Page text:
Peritonitis, Infectious (Feline)
Feline infectious peritonitis (FIP) is an often-fatal version of a feline enteric coronavirus (FECV). It is found primarily in cats less than 3 years of age. Despite recognizing its existence for decades, the complex pathogenesis of this disease has left many questions unanswered. As a result, testing for FIP is not simple, and treating it is often unrewarding.
Common name: FIP
Scientific name: Feline infectious peritonitis
FIP primarily affects cats under 3 years of age, cats housed in dense populations and cats under stress. A genetic predisposition may also exist. Purebred cats such as Birmans, Abyssinians and Himalayans, among others, may also be at increased risk. Kittens with littermates or mothers definitively diagnosed with FIP are also at higher risk.
Although the incidence of feline-coronavirus-positive cats is high in most populations, and particularly high-density ones, the incidence of clinical illness associated with the FIP version is low. Serologic studies performed in the United States have shown that between 75 percent and 100 percent of purebred cats in catteries have feline coronavirus antibodies. This compares with 30 percent of non-purebreds living in pet households.
Despite this high number of seropositive cats, only approximately 7 percent to 8 percent of those with antibodies will become ill with FIP. If outbreaks do occur in crowded environments, morbidity and mortality can be high, particularly in younger animals.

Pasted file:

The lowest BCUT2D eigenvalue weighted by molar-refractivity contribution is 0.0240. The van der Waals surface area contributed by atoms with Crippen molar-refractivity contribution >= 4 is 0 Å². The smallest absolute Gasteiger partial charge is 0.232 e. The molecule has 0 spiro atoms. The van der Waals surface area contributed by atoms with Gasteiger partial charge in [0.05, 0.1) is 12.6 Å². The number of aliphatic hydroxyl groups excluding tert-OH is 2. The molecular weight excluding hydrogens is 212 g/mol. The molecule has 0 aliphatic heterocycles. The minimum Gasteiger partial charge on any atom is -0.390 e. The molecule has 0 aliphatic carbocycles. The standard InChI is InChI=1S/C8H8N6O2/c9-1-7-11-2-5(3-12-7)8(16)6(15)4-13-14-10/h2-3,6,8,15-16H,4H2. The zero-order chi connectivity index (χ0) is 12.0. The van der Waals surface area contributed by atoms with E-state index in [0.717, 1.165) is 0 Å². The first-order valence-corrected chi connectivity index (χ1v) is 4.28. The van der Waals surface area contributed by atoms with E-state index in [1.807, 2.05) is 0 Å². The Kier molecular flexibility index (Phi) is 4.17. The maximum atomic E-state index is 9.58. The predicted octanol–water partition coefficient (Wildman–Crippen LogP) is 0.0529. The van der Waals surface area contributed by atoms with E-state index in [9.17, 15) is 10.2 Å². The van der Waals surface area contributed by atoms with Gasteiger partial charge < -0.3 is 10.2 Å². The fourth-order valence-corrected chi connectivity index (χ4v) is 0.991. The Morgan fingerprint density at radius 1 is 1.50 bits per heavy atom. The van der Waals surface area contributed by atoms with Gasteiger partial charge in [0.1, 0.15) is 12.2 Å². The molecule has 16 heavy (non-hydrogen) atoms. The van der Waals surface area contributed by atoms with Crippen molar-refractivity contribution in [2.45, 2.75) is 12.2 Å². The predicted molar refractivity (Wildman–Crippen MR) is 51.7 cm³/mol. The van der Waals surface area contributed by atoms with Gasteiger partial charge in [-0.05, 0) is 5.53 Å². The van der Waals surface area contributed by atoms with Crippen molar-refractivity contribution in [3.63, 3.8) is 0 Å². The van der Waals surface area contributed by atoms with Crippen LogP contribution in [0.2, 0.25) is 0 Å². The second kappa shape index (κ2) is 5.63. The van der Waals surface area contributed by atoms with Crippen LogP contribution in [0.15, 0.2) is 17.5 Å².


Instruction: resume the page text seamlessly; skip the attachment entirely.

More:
FIP is found worldwide, especially in dense populations such as in shelters and catteries.
Clinical signs (primary, most to least frequent, scientific term, synonyms)
Often nonspecific, Fever, Anorexia, Lethargy, Wet form (distended, fluid-filled abdomen), Dry form.
Clinical signs (secondary, most to least frequent, scientific term, synonyms)
Jaundice, Unthrifty/poor growth.
Cause (scientific, common term)
Mutation of common feline enteric coronavirus.
Organ systems affected (most to least affected)
Multisystemic (intra-abdominal structures/organs), Urinary , Ophthalmic, Nervous.
Histopathologic evaluation of tissue samples from affected organs after death, Immunofluorescence assay on tissue samples from affected organs after death, Serologic tests/genetic tests (but no definitive test is currently available).
Feline leukemia virus, Lymphoma, Tumors of the central nervous system.
Feline infectious peritonitis originates from the family of coronaviruses. The feline coronavirus includes Type 1 and Type 2. There are two subtypes, the nonvirulent and the virulent forms of each type. The nonvirulent form leads to mild or subclinical illness with full recovery. The virulent form is actually a mutation of the virus and leads to clinical FIP. The disease does not have a direct mode of transmission.
For a cat to develop FIP, several factors must come into play. Stress plays a major role in development of the disease. Also, there may be an inherited component to susceptibility as well as other immunosuppressive factors (underlying illness, anesthetic procedure, etc.). The disease is almost always fatal, particularly in cats under 6 months of age.